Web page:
Of course, every child is different, so following their cues is key. “The best thing you can do is to follow your child’s lead and ask open-ended questions,” advises Dr. Fraint. “What are they worried about? When you talk to you children, ask what have they heard about the coronavirus. What would like they to know? Be sure to answer questions directly and refrain from providing unnecessary details that might cause undue anxiety.”
Create a healthy routine
Children thrive on predictability, so creating a routine within the shelter-in-place guidelines can be a comfort to them. “Knowing what to expect can help counter the uncertainty,” says Dr. Kletter. “Schedule a routine similar to the one your child had when going to school, including study time, regular meals, and time for fun activities. Having a regular sleep schedule is also important to maintain a sense of well-being.”
Injecting movement into some of those daily rituals is also important. “Becoming much more sedentary can significantly impact mood, especially in adolescents,” says Dr. Kletter. “Make sure to have some exercise each day as well as activities that bring pleasure and value. Some ideas can include going walking, running, or biking—while maintaining 6 feet of distance—and active video games like Dance Party or Mario Tennis.”
Make the most of it
It’s okay, and even recommended, to have some fun during this time. “This is a special opportunity for parents to give their children their most precious gift: their undivided attention,” says Dr. Fraint. “Positive time between parents and children will lay the groundwork for future success, since psychologists have learned that secure attachment is a major predictor of strong relationships and academic success.”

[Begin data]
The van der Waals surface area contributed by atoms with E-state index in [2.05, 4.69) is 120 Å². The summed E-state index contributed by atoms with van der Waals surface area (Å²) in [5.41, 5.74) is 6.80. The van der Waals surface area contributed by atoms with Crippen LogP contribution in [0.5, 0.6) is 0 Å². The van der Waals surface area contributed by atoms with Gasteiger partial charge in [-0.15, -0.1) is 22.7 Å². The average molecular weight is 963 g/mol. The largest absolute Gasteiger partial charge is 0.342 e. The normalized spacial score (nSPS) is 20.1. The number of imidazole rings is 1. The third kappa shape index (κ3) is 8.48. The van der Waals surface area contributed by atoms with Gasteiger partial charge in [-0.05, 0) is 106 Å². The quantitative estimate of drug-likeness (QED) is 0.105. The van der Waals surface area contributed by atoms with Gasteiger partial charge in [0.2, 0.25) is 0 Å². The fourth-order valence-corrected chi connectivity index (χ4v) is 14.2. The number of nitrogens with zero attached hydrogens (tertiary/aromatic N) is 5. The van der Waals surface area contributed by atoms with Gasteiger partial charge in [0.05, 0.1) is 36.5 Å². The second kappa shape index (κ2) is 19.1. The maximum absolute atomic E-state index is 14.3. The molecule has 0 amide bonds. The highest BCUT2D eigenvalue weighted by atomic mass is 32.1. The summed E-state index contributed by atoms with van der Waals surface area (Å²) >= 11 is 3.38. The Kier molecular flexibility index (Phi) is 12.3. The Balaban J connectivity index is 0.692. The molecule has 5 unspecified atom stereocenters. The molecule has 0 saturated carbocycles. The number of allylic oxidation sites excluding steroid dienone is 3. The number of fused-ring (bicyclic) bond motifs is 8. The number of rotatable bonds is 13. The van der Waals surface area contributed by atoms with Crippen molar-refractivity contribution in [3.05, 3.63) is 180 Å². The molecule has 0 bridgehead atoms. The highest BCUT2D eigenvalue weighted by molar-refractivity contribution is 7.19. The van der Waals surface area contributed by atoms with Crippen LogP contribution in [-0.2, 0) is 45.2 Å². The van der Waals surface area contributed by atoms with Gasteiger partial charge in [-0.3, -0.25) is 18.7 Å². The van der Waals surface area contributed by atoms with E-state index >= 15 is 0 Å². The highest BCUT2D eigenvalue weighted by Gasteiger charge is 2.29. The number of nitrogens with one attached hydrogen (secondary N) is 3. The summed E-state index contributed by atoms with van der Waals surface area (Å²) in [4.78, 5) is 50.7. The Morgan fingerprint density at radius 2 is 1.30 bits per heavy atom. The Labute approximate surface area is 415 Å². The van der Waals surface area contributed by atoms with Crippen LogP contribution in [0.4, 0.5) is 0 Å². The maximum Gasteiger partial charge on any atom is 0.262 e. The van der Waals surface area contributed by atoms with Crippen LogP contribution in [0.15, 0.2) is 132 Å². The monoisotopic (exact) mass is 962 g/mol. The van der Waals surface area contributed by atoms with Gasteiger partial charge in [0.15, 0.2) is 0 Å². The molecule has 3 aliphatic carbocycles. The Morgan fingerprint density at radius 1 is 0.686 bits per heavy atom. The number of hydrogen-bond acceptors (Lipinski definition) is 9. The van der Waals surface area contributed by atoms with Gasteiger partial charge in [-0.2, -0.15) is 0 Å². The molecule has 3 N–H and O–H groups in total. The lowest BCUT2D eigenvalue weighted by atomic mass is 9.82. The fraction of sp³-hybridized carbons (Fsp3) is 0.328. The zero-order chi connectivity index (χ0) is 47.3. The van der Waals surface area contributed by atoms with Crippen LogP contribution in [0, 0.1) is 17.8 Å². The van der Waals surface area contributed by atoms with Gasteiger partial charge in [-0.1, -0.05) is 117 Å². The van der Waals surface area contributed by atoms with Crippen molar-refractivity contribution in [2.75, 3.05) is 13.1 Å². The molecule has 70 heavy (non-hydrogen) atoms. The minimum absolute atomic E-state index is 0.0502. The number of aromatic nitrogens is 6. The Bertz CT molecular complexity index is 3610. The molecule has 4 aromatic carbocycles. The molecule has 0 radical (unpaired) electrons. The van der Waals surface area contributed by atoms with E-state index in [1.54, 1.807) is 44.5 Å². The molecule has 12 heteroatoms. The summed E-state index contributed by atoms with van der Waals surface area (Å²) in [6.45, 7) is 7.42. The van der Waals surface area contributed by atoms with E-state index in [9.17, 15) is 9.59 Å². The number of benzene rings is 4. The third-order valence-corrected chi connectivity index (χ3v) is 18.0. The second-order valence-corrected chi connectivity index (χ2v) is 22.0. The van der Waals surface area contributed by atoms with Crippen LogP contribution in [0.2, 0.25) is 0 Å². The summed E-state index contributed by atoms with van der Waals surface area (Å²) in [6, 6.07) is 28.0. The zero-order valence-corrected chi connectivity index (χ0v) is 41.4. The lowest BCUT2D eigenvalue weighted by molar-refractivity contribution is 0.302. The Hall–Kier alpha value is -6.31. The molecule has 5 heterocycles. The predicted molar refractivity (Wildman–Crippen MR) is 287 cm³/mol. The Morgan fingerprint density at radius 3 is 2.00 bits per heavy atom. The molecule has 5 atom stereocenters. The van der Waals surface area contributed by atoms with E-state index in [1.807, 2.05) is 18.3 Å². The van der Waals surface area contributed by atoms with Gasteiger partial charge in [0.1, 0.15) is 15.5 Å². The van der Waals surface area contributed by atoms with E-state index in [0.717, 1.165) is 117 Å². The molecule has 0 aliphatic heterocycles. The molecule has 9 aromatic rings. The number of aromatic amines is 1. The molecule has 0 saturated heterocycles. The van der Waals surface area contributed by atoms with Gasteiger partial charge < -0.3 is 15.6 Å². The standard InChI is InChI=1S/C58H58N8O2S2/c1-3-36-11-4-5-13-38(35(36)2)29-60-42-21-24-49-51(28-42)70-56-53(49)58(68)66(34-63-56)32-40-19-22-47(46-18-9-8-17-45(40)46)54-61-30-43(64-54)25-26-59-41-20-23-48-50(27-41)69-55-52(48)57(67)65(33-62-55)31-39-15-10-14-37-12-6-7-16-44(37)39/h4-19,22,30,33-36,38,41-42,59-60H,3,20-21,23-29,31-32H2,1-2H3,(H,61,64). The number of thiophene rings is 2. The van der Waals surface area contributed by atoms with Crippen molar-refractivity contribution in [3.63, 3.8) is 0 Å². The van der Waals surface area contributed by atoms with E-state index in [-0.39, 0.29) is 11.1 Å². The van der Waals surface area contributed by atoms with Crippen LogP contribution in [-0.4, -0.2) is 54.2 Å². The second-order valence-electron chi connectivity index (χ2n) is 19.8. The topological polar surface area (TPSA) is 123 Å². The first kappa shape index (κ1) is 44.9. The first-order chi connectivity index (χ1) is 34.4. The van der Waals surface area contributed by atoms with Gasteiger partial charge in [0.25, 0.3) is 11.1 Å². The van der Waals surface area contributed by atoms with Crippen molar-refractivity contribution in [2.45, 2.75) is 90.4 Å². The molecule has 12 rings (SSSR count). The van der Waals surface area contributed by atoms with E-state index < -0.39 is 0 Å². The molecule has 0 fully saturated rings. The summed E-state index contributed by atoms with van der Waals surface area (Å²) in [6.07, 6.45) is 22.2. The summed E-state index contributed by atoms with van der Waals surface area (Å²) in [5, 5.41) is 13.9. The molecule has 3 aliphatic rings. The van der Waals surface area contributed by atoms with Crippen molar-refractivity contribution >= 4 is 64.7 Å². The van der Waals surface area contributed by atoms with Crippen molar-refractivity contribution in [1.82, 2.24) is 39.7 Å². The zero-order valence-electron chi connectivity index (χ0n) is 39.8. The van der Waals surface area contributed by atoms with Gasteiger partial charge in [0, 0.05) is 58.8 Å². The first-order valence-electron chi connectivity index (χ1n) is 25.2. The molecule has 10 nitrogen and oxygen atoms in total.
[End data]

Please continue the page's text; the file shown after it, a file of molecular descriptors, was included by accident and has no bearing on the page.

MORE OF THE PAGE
Of course, for those of us trying to work full time while managing homeschooling, cooking, and household chores, there isn’t a lot of spare time for fun. But quality matters more than quantity, so make the best of the time you have. If what you can do is eat breakfast with your child, focus on them for those few minutes, no devices or other distractions. School-age and older kids can help out with tasks like preparing meals, so get them involved and use the time for conversation.
Looking back on that morning with my daughter, I wish I had just asked her how she was feeling, or encouraged her to let all her feelings out, rather than trying to explain the reasons why school was closed. If I had it to do over again, I might have taken a walk with her and asked open-ended questions, or just stayed quiet and let her talk when she felt like it, knowing I would listen. The one thing I did right was just being with her, unhurried and undistracted. Hopefully that softened the blow.